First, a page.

Modi uses Parivartan Rally speech to hard sell note ban. Is he worried?
In perhaps the clearest indication yet that the fallout of the note ban has Narendra Modi worried, the prime minister devoted his entire campaign speech at the BJP's Parivartan Rally in Moradabad, Uttar Pradesh, on Saturday to hard-selling the initiative.
Pointing to reports that Jan Dhan accounts were being used for laundering cash, Modi urged the account holders to not let anyone withdraw the money deposited in their name. In the meantime, Modi said, he was trying to figure out ways to send such unscrupulous people to jail.
"Let them queue outside your house over and over again, but don't let them withdraw a single rupee from your accounts. Ask them to furnish proof that they have deposited money in your accounts and if they bully you, tell them that you will inform Modi," the prime minister said.
"The money belongs to you," he added.
Seeking to empathise with poor people bearing the brunt of the note ban, Modi said he saluted the people for enduring pain for the "larger goal of a corruption-free society".
The queue for cash, the prime minister declared, would be the "last queue" that will do away with queues for sugar, kerosene, food and other essentials.
"Main aapki tapasyaa ko bekaar nahee jaane doonga (I won't let your suffering go in vain)," he said.
Pitch for cashless economy
Then, inevitably, came his pitch for moving to a "cashless economy". Asking the people to start using their cell phones for make payments, he referred to a video being circulated on social media that purportedly shows a beggar using a swipe machine to persuade people to shift to digital transactions. "I don't know how far it is true but there is a video going viral on WhatsApp of a beggar being told by a man that though he wanted to help, he doesn't have change," Modi told the rally. "The beggar asks him not to worry and takes out a swipe machine and asks for his debit card."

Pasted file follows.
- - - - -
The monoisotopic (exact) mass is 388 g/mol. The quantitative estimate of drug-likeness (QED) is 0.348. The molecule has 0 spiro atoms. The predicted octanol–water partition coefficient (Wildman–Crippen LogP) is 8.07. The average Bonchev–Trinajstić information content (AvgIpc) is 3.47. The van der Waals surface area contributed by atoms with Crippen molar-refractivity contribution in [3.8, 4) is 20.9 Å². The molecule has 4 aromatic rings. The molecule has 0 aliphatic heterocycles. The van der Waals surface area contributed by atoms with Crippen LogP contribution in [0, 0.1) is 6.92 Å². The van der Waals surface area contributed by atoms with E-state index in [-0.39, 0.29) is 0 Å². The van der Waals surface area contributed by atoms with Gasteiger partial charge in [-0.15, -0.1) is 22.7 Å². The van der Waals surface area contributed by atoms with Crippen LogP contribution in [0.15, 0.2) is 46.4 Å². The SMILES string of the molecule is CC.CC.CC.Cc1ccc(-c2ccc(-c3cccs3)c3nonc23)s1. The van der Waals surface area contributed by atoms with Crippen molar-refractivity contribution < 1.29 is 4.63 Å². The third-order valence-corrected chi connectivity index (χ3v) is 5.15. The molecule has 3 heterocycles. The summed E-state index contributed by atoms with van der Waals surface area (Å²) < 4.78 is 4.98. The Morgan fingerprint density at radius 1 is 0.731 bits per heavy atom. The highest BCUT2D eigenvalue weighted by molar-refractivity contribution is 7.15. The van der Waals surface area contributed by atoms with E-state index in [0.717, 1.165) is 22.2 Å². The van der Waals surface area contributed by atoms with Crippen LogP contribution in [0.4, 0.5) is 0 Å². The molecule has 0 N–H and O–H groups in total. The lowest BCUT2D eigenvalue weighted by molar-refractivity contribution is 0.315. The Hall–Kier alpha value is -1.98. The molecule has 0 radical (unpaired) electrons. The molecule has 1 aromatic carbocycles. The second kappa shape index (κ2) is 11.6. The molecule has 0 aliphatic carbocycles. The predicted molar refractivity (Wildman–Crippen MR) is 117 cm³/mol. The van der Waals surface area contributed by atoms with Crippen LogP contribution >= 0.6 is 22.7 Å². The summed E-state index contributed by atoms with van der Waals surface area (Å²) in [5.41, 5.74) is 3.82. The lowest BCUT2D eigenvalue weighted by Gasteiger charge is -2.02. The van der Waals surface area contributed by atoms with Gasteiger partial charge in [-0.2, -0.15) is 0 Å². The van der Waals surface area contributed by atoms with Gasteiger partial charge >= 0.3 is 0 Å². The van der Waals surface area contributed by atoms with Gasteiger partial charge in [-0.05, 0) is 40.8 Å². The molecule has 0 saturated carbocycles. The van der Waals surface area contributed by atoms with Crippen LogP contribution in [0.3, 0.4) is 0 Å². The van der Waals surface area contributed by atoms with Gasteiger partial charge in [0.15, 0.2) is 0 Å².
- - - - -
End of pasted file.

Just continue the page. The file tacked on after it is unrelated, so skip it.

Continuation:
Modi insisted that Indians do not take long to accept new things if they know the intention behind the change is right.
Modi's speech had echoes of Indira Gandhi's "Garibi Hataao" slogan in its thrust on the poor. "Corruption has looted the country and destroyed the poor and it won't go away by the mere sight of me," he said and, seeking to touch an emotional chord, added, "Today I am being pronounced guilty in my own country for fighting corruption".
"Is it my fault that I am making those who looted the poor accountable and am fighting for you?" the prime minister asked. Calling himself a "fakir", he said he didn't own anything and could easily walk away from power. "It's this fakiri which has given me strength to fight for the poor," he said.
Without naming Indira Gandhi, Modi said that banks were nationalised in the name of poor but more than half of them couldn't afford to go to a bank until he opened lakhs of accounts for the poor over the past two and half years.
Promising to continue the fight against corruption, Modi said the "faces of the corrupt have lost their glow".
He blamed corruption for non-electrification of a thousand villages around Moradabad even 70 years after Independence. These villages, he said, didn't have even electric poles, as he described the various advantages that follow electrification. If they had electricity, he added, people in villages would be able to watch their favourite serial Saas Bhi Kabhi Bahu Thi.
Recalling that he had announced from the Red Fort that he would electrify these villages, he said almost 950 of them had now been electrified.
Comparing Uttar Pradesh with Madhya Pradesh, Modi said because of a BJP government, the latter has moved out of the BIMARU group of states and has become top state in agriculture production.